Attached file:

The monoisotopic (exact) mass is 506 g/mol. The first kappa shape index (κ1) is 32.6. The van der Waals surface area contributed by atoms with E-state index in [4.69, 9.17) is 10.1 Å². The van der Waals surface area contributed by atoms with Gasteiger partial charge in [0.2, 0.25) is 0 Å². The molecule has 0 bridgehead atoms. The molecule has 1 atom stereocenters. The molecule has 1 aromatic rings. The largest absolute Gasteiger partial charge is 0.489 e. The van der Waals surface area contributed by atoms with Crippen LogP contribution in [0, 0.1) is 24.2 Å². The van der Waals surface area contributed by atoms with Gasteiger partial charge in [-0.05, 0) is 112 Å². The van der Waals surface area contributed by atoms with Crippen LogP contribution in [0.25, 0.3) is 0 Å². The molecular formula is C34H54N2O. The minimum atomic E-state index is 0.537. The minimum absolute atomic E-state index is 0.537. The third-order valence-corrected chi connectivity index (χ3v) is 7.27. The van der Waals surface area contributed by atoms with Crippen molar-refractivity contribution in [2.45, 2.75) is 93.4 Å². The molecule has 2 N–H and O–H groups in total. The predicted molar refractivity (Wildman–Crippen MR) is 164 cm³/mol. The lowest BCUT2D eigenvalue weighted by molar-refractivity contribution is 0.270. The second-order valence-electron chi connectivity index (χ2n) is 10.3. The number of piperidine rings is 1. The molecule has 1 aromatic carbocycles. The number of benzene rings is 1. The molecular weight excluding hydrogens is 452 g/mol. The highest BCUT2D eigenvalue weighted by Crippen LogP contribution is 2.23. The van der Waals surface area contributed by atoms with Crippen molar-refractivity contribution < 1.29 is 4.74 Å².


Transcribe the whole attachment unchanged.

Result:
The monoisotopic (exact) mass is 506 g/mol. The first kappa shape index (κ1) is 32.6. The van der Waals surface area contributed by atoms with E-state index in [4.69, 9.17) is 10.1 Å². The van der Waals surface area contributed by atoms with Gasteiger partial charge in [0.2, 0.25) is 0 Å². The molecule has 0 bridgehead atoms. The molecule has 1 atom stereocenters. The molecule has 1 aromatic rings. The largest absolute Gasteiger partial charge is 0.489 e. The van der Waals surface area contributed by atoms with Crippen LogP contribution in [0, 0.1) is 24.2 Å². The van der Waals surface area contributed by atoms with Gasteiger partial charge in [-0.05, 0) is 112 Å². The van der Waals surface area contributed by atoms with Crippen LogP contribution in [0.25, 0.3) is 0 Å². The molecular formula is C34H54N2O. The minimum atomic E-state index is 0.537. The minimum absolute atomic E-state index is 0.537. The third-order valence-corrected chi connectivity index (χ3v) is 7.27. The van der Waals surface area contributed by atoms with Crippen molar-refractivity contribution in [2.45, 2.75) is 93.4 Å². The molecule has 2 N–H and O–H groups in total. The predicted molar refractivity (Wildman–Crippen MR) is 164 cm³/mol. The lowest BCUT2D eigenvalue weighted by molar-refractivity contribution is 0.270. The second-order valence-electron chi connectivity index (χ2n) is 10.3. The number of piperidine rings is 1. The molecule has 1 aromatic carbocycles. The number of benzene rings is 1. The molecular weight excluding hydrogens is 452 g/mol. The highest BCUT2D eigenvalue weighted by Crippen LogP contribution is 2.23. The van der Waals surface area contributed by atoms with Crippen molar-refractivity contribution < 1.29 is 4.74 Å².